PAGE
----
Sometimes the best answer is the one that few people are talking about. That’s true on several fronts. And it could be especially applicable when it comes to generating passive income.
You can easily find out plenty of good ideas on the subject. I’ve written recently about some of them, including investing in high-yield dividend stocks and closed-end funds and selling covered calls. But there’s one approach that is sort of flying under the radar right now. Here’s a great way to make passive income you probably won’t hear much about these days.
An out-of-favor idea
You can earn passive income by investing in growth stocks and selling shares on a regular basis. If you need more income at any time, you can sell more shares. If there are times when you don’t need the income, you can hold off on selling.
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There’s an obvious reason why this idea is out of favor right now. Growth stocks have taken a shellacking in recent months.
The Invesco QQQ Trust Series (NASDAQ:QQQ) ETF is a pretty good proxy for growth stocks. This ETF tracks the Nasdaq-100 Index, which contains some of the top growth stocks on the market. The Nasdaq-100 is currently in a bear market — and so is the QQQ.
Selling shares when they’re down so much usually isn’t a good idea. But to generate passive income from investing in growth stocks, that’s exactly what you must do at times.
Why it’s a good approach
Over the long term, investing in growth stocks will probably beat most alternatives for generating income. Why? The approach delivers greater total returns.
As a case in point, let’s compare how the QQQ ETF has performed compared to the total returns achieved by other passive income alternatives. I’ve included the following as proxies for several other approaches:
- Vanguard High Dividend Yield ETF (NYSEMKT: VYM) — high-yield dividend stocks
- AllianceBernstein Global High Income Fund (NYSE:AWF) — closed-end funds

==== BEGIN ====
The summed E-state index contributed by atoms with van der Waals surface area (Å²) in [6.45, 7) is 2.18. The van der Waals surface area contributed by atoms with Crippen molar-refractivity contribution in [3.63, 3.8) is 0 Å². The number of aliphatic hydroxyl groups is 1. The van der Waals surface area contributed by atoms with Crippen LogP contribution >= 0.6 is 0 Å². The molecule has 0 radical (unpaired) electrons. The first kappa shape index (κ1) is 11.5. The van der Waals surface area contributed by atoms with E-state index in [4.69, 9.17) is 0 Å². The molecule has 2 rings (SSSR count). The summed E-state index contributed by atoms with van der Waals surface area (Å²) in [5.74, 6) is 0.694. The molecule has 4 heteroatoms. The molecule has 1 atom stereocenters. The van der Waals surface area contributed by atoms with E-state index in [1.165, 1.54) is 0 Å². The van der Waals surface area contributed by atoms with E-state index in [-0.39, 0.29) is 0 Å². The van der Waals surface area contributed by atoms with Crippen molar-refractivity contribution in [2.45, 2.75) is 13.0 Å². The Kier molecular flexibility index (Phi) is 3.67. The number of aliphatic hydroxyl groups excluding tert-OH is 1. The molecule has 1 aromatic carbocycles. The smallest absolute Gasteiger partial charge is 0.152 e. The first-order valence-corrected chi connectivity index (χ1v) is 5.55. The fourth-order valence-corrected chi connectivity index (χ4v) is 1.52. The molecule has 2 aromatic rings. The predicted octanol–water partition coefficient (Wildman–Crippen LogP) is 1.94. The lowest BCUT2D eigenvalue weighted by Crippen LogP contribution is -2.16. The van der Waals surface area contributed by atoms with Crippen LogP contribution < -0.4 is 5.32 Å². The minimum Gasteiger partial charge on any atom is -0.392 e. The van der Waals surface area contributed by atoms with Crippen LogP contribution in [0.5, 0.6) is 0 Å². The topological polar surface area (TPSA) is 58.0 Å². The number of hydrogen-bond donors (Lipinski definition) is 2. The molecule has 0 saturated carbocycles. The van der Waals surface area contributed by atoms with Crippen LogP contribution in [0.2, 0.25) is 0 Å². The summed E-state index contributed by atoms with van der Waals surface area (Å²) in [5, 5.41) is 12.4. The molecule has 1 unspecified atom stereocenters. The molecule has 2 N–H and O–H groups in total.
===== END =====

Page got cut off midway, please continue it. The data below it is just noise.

- GlobalX Nasdaq 100 Covered Call ETF (NASDAQ:QYLD) — covered calls
How does the QQQ’s total return stack up against these proxies for other passive income methods? It’s not even close.
Granted, this comparison only goes back to 2014 (when QYLD launched). However, even when we compare the QQQ’s total return against the other ETFs that have been available for longer periods, it still comes out on top.
The bottom line is that investing in a large basket of growth stocks (with QQQ as a stand-in) can be a great way to make passive income. The most important part of the strategy, though, is that you must take a long-term view.
There are some definite psychological hurdles to investing in growth stocks to earn passive income. And they could cause some investors to shy away from the strategy.
Timing can make a big difference. For example, investing a lot of money upfront at the peak last year could make it really painful to sell shares now to generate income. On the other hand, selling shares wouldn’t hurt nearly as much if you invested heavily before growth stocks skyrocketed during the last bull market.
It’s understandable why many investors prefer other ways of making passive income, especially buying high-yield dividend stocks. They like to be able to count on those dividend payments rolling in every quarter (or in some cases, every month).
However, if you can overcome these hurdles, buying growth stocks and selling shares as you need income could make you more money over the long run than other approaches. With the current steep sell-off in growth stocks, now could be a good time to get started with this approach.
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Keith Speights has no position in any of the stocks mentioned. The Motley Fool has positions in and recommends Vanguard High Dividend Yield ETF. The Motley Fool has a disclosure policy.